The Smithsonian announced on Monday that Cornell University President David Skorton will take over the sprawling national research institution next year, replacing retiring Secretary of the Smithsonian G. Wayne Clough. Skorton, a cardiologist by training, will be the first medical doctor to lead the Smithsonian. As a jazz musician—he once accompanied Billy Joel on flute on “She’s Always a Woman” on a Cornell stage—he is just as interested in the institution’s cultural functions as he is in its scientific missions.
Skorton has been the president of Cornell since 2006, following a three-year stint as president of the University of Iowa, where he also taught for 26 years. In his first one-on-one interview since accepting his new job, Skorton tells Washingtonian about his impending move to the nation’s capital, his goals for exercising the Smithsonian’s cultural clout, and his favorite Smithsonian spots, though he hopes his future colleagues, the museum directors, don’t take it personally.
One of the first things people here noticed is that you’re a sometime jazz musician who played with Billy Joel. The Smithsonian’s got a lot of venues, are you going to be able to get Billy Joel to play at one of them?
That’s hilarious. Billy Joel must have lost my cell-phone number. After our performance—which was really just me sitting in on one number—his people never called me to go on tour. On the other hand, I learned that the Smithsonian has its own jazz orchestra.
Are you going to sit in with them?
Well, it wouldn’t be my decision, but if they asked me, I’d at least be there to cheer them on.
For most of your career you’ve been in Iowa City and Ithaca, New York. Are you looking forward to coming to a bigger city?
My wife and I split our time between Ithaca and New York City, though mostly in Ithaca. Cornell has a lot of footprints in Manhattan like the medical college. I’ve gotten a taste of the best of both worlds. A college town with that special culture and somewhat of a medium-size town feel on the one hand, and the attraction and joys of the city on the other.
I’ve also had the privilege of going to Washington many, many times, to Capitol Hill, to the National Institutes of Health, to the American College of Cardiology. I’ve seen from an inexpert perspective the Washington area change and evolve. It’s always been an exciting place to visit. It looks to me it’s an even more exciting place to live—exciting cultural scene, restaurant scene. For decades, I’ve been going to Blues Alley whenever I could spare the time, and now there are other music venues in other parts of the city.
Your name came to the Smithsonian from a head-hunting firm. What got you interested in the job?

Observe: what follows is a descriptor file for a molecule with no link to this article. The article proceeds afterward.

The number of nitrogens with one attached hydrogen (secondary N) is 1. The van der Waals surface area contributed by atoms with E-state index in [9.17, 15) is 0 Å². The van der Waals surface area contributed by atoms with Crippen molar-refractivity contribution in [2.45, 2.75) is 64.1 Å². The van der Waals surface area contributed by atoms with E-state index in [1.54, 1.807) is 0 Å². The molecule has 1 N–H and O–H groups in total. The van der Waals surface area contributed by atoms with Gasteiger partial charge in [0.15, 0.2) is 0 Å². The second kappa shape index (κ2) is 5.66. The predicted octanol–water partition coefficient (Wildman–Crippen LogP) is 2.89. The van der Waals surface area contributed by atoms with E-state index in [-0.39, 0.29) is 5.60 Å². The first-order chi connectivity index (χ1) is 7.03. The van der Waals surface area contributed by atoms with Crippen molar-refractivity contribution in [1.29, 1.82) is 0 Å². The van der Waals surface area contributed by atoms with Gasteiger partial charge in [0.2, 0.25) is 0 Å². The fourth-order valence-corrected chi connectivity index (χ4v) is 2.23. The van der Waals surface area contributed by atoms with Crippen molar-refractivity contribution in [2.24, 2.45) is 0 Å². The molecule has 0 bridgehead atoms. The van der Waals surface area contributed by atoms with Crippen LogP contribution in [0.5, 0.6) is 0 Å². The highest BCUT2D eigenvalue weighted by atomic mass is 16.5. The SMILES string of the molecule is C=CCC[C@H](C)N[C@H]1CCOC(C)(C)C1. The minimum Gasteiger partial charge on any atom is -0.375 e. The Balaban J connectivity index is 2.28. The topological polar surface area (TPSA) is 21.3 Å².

Some attributes of the Smithsonian are quite similar to a research university. Both institutions have a lot of creative activity, whether its scientific research or things related to history or arts. Both institutions do education. At the university, it leads to a degree. At the Smithsonian, I’ve seen the literature describing it as “informal education.”
I’ve always been oriented toward public engagement. I worked in the public sector my whole career until the time I came to Cornell. The Smithonian is an enormous public interface. And thanks to Wayne Clough, and his colleagues, that interface has been hugely multiplied by the use of the Internet. As great as it is to be on the Mall, it’s also great to look at these artifacts, objects, and exhibitions online, and now with the 3-D project.
Is there any goal you have in mind for your leadership of the Smithsonian?
I’m just beginning the formal learning curve, but I do have two overarching ideas I’d like to share. I think most people not involved with the Smithsonian—and I put myself in that category right now—think about the museums and the galleries and the zoo and the website and the magazines as the Smithsonian, and tend not think about the people behind the scenes who are doing the research—the Tropical Research Institute, the Observatory Project, the curators and conservators who are behind the scenes. I hope to be able to shine a light on them, partly for recognition, and partly so they can express their own thought leadership, to use a cliche.
Broader than that, I hope the Smithsonian’s large presence in Washington will be translatable to a convening power. [I hope] the other cultural institutions in Washington can somehow come together as leaders and get the message across that the country needs to focus on a broad sweep of considerations, in education and in solving its thorniest problems.
You said you believe there’s too much of a focus on the STEM fields.
Of course you have to have an emphasis on math and science, and that’s been my whole career. But if you do that alone, without thinking about the detailed aspects of ethics and history and culture, things just don’t go as well as they might. And I think that’s true in a lot of endeavors. When we talk about winning the hearts and minds of people outside the United States, whether they are friends or people with whom we have challenging relationships, it’s understanding culture that makes the difference.
Is there a museum or exhibit you’re particularly drawn to, either as a tourist or scientist?
Over the decades, if I don’t have a lot of time, I’ve tended to go to the Sackler and Freer. I’ve had the privilege of working with colleagues in many parts of Asia over my higher-ed career and developed an interest in Asian art.
Having said that, my very first exposure, when I was a kid, was to the Natural History Museum, and Air and Space is close to my heart in part because Cornell was one of the leaders of the Mars Rover project. I like all those places, but if you really push me, I’ll say my favorite is the Sackler-Freer. But maybe you don’t have to let the other directors know.